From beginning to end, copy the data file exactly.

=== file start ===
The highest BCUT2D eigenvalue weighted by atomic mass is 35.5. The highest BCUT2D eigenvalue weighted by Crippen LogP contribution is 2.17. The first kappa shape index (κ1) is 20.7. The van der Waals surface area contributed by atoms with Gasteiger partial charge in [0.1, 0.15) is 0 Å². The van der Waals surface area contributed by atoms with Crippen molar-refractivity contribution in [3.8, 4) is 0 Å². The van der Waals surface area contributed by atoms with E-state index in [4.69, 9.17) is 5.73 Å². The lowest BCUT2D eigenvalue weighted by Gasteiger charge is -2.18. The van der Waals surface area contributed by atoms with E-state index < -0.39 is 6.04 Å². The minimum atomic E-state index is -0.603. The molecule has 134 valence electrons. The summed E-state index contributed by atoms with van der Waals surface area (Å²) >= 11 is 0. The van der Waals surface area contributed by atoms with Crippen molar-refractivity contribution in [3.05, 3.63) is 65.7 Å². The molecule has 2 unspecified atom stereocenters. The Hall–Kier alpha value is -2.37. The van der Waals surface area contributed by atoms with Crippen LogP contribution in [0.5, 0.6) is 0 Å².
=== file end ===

The highest BCUT2D eigenvalue weighted by atomic mass is 35.5. The highest BCUT2D eigenvalue weighted by Crippen LogP contribution is 2.17. The first kappa shape index (κ1) is 20.7. The van der Waals surface area contributed by atoms with Gasteiger partial charge in [0.1, 0.15) is 0 Å². The van der Waals surface area contributed by atoms with Crippen molar-refractivity contribution in [3.8, 4) is 0 Å². The van der Waals surface area contributed by atoms with E-state index in [4.69, 9.17) is 5.73 Å². The lowest BCUT2D eigenvalue weighted by Gasteiger charge is -2.18. The van der Waals surface area contributed by atoms with E-state index < -0.39 is 6.04 Å². The minimum atomic E-state index is -0.603. The molecule has 134 valence electrons. The summed E-state index contributed by atoms with van der Waals surface area (Å²) >= 11 is 0. The van der Waals surface area contributed by atoms with Crippen molar-refractivity contribution in [3.05, 3.63) is 65.7 Å². The molecule has 2 unspecified atom stereocenters. The Hall–Kier alpha value is -2.37. The van der Waals surface area contributed by atoms with Crippen LogP contribution in [0.5, 0.6) is 0 Å².